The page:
Jorge Mejia was doing day construction work in Chicago, hired off the street, when he nearly lost an eye in a fall. He said bosses rarely told him about the dangers of the job, and that day he recalls not wearing any protective equipment. And the boss, who did not speak Spanish, did not urge him to wear any.

There were four of them, standing on a scaffold and trying to reach the building. But the crew was not close enough, so three workers leaned toward the fourth as he stretched toward the facade.

Just then the scaffold flipped over, and Mejia fell backward, tumbling three stories and hitting the dirt with his back and head. At the hospital, he realized he could only see shadows with one eye.

His back also was badly hurt, and he can no longer lift objects the way he once did. His muscular build is deceptive and helps him get jobs.

Language barrier can be fatal

The failure to communicate may have been fatal for a 16-year-old Latino youth who fell from a construction project and hit his head in May 2004 in South Carolina. The construction boss told the crew chief to take him right away to a hospital. The boss later told federal officials that the crew leader usually understood English. But the leader took the youth to his home and gave him aspirin instead. The teen died that night.

"We have investigated a number of cases where the victim was Spanish-speaking and the training was only in English, and there was little or minimal attempts to translate it into Spanish," said Dawn Castillo, an official with the National Institute of Occupational Safety and Health, the research arm for the nation's worker safety and health effort.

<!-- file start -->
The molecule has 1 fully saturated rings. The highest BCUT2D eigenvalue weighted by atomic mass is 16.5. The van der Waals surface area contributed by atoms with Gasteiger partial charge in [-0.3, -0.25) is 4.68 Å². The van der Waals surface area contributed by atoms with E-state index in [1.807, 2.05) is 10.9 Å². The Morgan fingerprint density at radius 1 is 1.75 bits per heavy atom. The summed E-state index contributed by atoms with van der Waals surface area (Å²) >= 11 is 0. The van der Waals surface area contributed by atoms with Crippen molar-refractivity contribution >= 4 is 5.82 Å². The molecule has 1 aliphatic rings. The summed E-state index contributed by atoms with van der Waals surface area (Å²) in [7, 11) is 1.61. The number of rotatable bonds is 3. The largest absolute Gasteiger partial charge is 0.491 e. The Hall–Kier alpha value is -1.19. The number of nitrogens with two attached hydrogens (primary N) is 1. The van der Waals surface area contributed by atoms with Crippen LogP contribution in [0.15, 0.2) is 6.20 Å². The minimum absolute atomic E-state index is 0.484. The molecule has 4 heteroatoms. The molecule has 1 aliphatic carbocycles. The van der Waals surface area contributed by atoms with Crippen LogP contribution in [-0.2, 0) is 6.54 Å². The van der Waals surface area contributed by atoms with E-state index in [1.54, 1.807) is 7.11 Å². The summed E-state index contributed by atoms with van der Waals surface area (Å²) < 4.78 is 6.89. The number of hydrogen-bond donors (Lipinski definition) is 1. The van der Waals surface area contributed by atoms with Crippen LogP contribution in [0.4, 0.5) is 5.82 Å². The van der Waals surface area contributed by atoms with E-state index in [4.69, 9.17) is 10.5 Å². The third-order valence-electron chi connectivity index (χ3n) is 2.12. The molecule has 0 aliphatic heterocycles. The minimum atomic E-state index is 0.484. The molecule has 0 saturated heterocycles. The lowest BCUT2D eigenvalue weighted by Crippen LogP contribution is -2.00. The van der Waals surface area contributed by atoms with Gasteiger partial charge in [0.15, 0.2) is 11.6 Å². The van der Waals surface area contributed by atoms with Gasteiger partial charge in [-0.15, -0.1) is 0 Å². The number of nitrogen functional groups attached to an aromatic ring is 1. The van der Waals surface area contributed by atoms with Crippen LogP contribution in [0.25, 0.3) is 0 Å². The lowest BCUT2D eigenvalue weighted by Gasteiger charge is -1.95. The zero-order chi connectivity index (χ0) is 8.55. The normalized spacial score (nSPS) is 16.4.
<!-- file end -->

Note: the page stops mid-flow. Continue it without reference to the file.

"One-fourth of all fatalities investigated by OSHA were in some way related to language barriers." -- John Henshaw, Hispanic Safety and Health Summit, July 2004.

And the toll grows.

While non-Latino workplace fatalities dropped 16 percent between 1992 and 2005, Latino workers' deaths jumped 72 percent during the same time. Last year the fatality rate for Latinos was 4.9 per 100,000 workers, a rate unmatched by any other group. They accounted for more than 16 percent of all deaths though they make up only 13 percent of the workforce. --Chicago Tribune, September 2006

Fatal workplace accidents for Latino workers are mainly caused by falls, moving vehicles in the workplace and traffic incidents, stuck by objects and homicides.

According to the Bureau of Labor Statistics, the growth of the Latino labor force is estimated at 3.5% from 2000 to 2010 reaching in that year a total of 30.3 million workers. Estimating the labor force until 2050, the Bureau of Labor Statistics estimates that one in every four workers will be of Latino origin in 2050.

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